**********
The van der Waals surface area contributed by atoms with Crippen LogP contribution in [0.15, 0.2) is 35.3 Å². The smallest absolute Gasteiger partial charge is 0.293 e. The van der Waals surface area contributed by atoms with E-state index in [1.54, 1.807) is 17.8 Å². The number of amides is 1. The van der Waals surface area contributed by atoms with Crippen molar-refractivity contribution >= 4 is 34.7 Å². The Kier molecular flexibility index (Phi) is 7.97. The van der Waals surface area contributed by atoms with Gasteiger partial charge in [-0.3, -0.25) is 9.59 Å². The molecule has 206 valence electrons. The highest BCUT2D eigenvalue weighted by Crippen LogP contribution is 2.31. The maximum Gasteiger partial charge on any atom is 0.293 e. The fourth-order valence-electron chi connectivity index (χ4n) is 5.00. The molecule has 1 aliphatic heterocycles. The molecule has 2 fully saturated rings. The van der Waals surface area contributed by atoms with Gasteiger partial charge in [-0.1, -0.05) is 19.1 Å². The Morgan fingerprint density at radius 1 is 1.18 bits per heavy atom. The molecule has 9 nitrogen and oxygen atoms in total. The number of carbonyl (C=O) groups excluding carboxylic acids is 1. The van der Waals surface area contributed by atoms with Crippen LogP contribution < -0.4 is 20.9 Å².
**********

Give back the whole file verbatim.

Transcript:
The van der Waals surface area contributed by atoms with Crippen LogP contribution in [0.15, 0.2) is 35.3 Å². The smallest absolute Gasteiger partial charge is 0.293 e. The van der Waals surface area contributed by atoms with E-state index in [1.54, 1.807) is 17.8 Å². The number of amides is 1. The van der Waals surface area contributed by atoms with Crippen molar-refractivity contribution >= 4 is 34.7 Å². The Kier molecular flexibility index (Phi) is 7.97. The van der Waals surface area contributed by atoms with Gasteiger partial charge in [-0.3, -0.25) is 9.59 Å². The molecule has 206 valence electrons. The highest BCUT2D eigenvalue weighted by Crippen LogP contribution is 2.31. The maximum Gasteiger partial charge on any atom is 0.293 e. The fourth-order valence-electron chi connectivity index (χ4n) is 5.00. The molecule has 1 aliphatic heterocycles. The molecule has 2 fully saturated rings. The van der Waals surface area contributed by atoms with Gasteiger partial charge in [-0.1, -0.05) is 19.1 Å². The Morgan fingerprint density at radius 1 is 1.18 bits per heavy atom. The molecule has 9 nitrogen and oxygen atoms in total. The number of carbonyl (C=O) groups excluding carboxylic acids is 1. The van der Waals surface area contributed by atoms with Crippen LogP contribution < -0.4 is 20.9 Å².